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Holling Hoodhood is only in seventh grade, but he has a vivid imagination and an effective vocabulary. He is the narrator of The Wednesday Wars by Gary Schmidt and he makes his story come alive for his readers by using figurative language.
Figurative language is useful because it utilizes the senses to enhance the meaning and experience for the readers. Your question mentions five specific kinds of figurative language, and I easily found multiple examples of each in the novel.
A metaphor is a comparison between two things, and in the following metaphor, Holling compares his baseball hero, Mickey Mantle, to a god. When he finally meets his hero, he is horribly hurt and disappointed. He describes it this way:
When gods die, they die hard.
The baseball legend was held in high esteem by Holling before this incident, and it was difficult for Holling to see him fall (figuratively, die).
A simile is also a comparison between two things; however, it uses either like or as to make the comparison. When Holling is being threatened every day in class, even by his friends, to bring them some cream puffs, he compares his experience to a character in The Merchant of Venice by William Shakespeare:
I remembered the death threats hanging over me like Shylock’s knife hanging over Antonio’s chest.
Hyperbole is exaggeration used for effect, and we should not be surprised that a seventh-grader demonstrates plenty of this as he recounts his experiences. (The Antonio and Shylock is a bit hyperbolic, as well, since Shylock was literally going to cut a pound of flesh out of Antonio and the worst thing Holling's classmates did is hiss a few words at him.) When he is trying to clean the rats' cages, Holling inadvertently traps Sycorax and Caliban. He looks down at them and describes what he sees:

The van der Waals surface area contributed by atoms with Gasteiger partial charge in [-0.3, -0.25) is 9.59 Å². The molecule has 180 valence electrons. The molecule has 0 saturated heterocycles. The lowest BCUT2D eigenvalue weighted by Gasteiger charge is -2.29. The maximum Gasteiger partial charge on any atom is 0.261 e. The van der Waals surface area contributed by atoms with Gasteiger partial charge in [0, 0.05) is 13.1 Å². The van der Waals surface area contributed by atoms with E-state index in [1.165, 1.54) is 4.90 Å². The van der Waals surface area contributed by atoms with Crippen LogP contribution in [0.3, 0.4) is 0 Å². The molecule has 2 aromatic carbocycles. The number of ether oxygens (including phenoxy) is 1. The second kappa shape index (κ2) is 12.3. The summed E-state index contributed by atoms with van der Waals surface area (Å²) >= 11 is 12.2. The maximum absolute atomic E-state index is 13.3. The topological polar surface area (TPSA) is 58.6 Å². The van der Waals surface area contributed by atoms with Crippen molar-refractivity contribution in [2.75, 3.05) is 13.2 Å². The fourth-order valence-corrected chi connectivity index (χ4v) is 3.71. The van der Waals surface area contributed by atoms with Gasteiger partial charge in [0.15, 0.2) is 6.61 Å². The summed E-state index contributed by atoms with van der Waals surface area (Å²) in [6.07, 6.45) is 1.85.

They both turned their little black eyes toward me--bulging with demonic delight--and clawed hysterically at the bars that were hardly holding them from escape.
Obviously this is a frightening scenario for the boy; however, the rats are certainly not demon-possessed.
Personification is giving human qualities or characteristics to something non-human or non-living, and Holling often uses personification to create an effective image.
The day was still a perfect blue October day, as if it had been waiting for me since I’d missed it at lunch recess.
We know this is an example of personification because days are not capable of waiting--much as we sometimes wih they would. Waiting is a human characteristic which is given here to something non-human.
Finally, Holling uses onomatopoeia to add a sense of excitement and color to his writing, as it uses words to make sounds. Every time he is anywhere near the two rats, Holling describes their “clacking their yellow teeth.” Though it is perhaps unpleasant to imagine the sound, it is an effective use of onomatopoeia.
gator, you wouldnt happeto go to bushland middle scool would you? oh well
Metaphor: Of all the kids at Camillo Junior High, there was one kid Mrs. Baker hated with heat whiter than the sun. Page 1
Simile:This look came over her face like the sun had winked out and was not going to shine again until next June. Page 4
Personification: When I reached it, the stream rippled happily, as if it had been waiting just for me this whole time. Page 257 author created an effect of joy
Onomatopoeia: It squelched while we walked, though sometimes it was hard to tell. Page 251
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